Creating a Budget

Would you prefer to listen to a podcast on this topic?  This week's Financial Beeswax episode discusses Creating a Budget.  

Creating a budget can seem overwhelming.  You may wonder how do we start?  What categories should we use? How much should we allocate to each category?  The following are some steps to get you started.

First, before getting started, decide what medium you are going to use to manage your budget.  For example, will you use Excel, Numbers, a hard-copy budget book, Quicken, or an app.  There are a variety of options, and it’s best to pick the one that you will want to use and not what others like using.

Second, use historical spending and income to create a rough draft of your budget.  Take all transactions or spending for the past 12 months and enter them into a spreadsheet.  It will be much faster if a program such as Quicken, Numbers, or Excel is used.  Separate columns by month.  Create categories such as putting all purchases for clothing into a clothing category.  Your categories will be created by the transactions you have made over the past year. 

Make sure to include all spending such as credit cards in addition to a credit card’s monthly minimum payment.  Don’t leave out credit card purchases.  The reason is if you are using credit cards as a source of cash for monthly purchases, your budget will not accurately reflect your monthly purchases.  You want your budget to reflect all purchases you make each month.

Make sure you have entered your monthly net income at the top.  Do not use gross income.  You want to use the money you actually receive in your paycheck to create your budget.  You cannot pay bills with the money that is deducted from gross wages. 

Next, calculate total income and total expenses for each month in each column.  Then subtract the total expenses from total income.  Look at each month and see which months have a deficit and which months have an excess. 

Then, total each row of categories for the 12 months and divide by 12 to obtain an average.  This reflects the average of how much is spent each month in each category in the past year.  Income may need to be averaged if it fluctuates due to bonuses and commissions.

Now, if you want to get really detailed, you can calculate the percentage of each category to income.  For example, if your monthly net income is $1,000 and you spend $200 a month on groceries, your groceries expense would be 20% of your income.  Category percentages vary based on where a person lives and individual needs.  Different websites offer a variety of opinions on category percentages.  You can research blogs, look at your budget, and see what works best for your situation.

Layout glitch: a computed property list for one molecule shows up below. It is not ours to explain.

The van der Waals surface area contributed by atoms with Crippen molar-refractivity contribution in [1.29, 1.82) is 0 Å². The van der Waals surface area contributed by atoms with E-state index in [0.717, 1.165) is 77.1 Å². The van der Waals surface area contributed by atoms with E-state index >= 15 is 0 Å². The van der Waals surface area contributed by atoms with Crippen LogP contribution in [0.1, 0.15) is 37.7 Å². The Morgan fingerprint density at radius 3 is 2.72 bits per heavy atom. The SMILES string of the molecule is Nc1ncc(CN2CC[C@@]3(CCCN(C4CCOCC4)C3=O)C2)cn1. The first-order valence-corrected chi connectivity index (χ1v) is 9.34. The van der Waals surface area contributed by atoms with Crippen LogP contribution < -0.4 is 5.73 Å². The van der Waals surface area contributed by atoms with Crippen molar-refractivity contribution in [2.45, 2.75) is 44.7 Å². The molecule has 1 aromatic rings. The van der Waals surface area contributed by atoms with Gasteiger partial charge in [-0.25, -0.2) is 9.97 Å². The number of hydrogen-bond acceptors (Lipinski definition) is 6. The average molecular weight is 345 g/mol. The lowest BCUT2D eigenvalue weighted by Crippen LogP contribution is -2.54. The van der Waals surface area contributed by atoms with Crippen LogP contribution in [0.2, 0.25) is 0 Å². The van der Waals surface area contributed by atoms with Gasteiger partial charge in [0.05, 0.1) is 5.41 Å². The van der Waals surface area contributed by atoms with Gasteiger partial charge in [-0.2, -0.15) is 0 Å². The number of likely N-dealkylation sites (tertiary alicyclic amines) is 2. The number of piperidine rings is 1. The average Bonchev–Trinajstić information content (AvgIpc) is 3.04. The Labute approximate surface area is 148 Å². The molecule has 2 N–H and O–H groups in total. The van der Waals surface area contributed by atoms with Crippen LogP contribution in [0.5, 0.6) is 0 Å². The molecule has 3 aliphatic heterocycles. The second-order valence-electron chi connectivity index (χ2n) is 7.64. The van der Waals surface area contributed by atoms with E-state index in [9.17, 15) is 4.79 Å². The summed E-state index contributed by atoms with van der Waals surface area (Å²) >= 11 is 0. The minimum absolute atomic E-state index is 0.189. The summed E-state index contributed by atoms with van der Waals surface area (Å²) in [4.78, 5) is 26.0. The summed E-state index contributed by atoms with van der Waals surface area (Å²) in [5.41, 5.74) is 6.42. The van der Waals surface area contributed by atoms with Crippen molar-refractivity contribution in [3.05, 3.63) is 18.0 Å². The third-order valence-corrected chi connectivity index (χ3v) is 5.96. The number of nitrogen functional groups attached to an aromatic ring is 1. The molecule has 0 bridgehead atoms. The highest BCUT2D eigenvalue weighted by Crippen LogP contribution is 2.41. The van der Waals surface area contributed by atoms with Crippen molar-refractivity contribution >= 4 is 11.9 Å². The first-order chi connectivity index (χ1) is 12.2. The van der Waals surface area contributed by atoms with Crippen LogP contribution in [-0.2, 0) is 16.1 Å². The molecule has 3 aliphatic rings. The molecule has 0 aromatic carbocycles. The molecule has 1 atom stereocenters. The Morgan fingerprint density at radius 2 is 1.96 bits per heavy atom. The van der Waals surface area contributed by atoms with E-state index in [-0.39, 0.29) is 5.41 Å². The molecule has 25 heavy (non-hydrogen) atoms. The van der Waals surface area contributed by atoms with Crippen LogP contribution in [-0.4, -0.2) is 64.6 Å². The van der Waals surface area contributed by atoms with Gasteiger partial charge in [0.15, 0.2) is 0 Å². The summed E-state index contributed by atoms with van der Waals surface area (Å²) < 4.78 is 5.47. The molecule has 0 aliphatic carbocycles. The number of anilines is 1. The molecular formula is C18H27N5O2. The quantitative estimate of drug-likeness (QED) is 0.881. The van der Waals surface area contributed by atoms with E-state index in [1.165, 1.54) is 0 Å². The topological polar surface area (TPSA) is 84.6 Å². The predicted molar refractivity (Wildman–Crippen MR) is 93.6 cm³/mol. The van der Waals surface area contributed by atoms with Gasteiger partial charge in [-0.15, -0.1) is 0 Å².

Once you have your average income and spending for each category for the past year, you have a rough draft of your budget.  This rough budget may look great or not pretty at all.  More expenses may be going out than income coming in.  That’s not a good feeling.  If more is going out than coming in, adjustments need to be made to the budget. 

I don’t recommend zeroing out a category.  For example, I don’t recommend putting a zero for eating out unless it’s absolutely necessary to make the budget balance.  Budgets that cause a person or couple to go cold turkey in an area will usually fail.  It’s better to ease into big changes.  For example, if $200 is spent each month on entertainment and you want it to be $50, adjust the amount down by a set dollar amount one or two months at a time.  If the budget allows, of course.

Some budgets may need drastic cuts in spending.  In those cases, it will take dedication to follow the budget as it won’t be easy to live with large limitations on spending suddenly.  In this situation, it would be helpful to understand the “why” in the spending habits.  For example, is there an emotional need being met when spending?  Some call emotional spending “retail therapy.”  Learning what triggers unhealthy spending habits helps us figure out how to change the way we spend. 

Once the budget reflects total monthly income equaling total monthly expenses, it’s time to try it out.  Each month, check your spending against the budget.  How did you do?  Were you able to follow the budget?  Do you need to make changes to the budget?  If you only look at the budget and do not compare your transactions with the budget, you won’t identify weaknesses and strengths in the budget and spending habits.  It will be difficult to make beneficial adjustments. 

If you mess up, don’t give up, just do better the next month!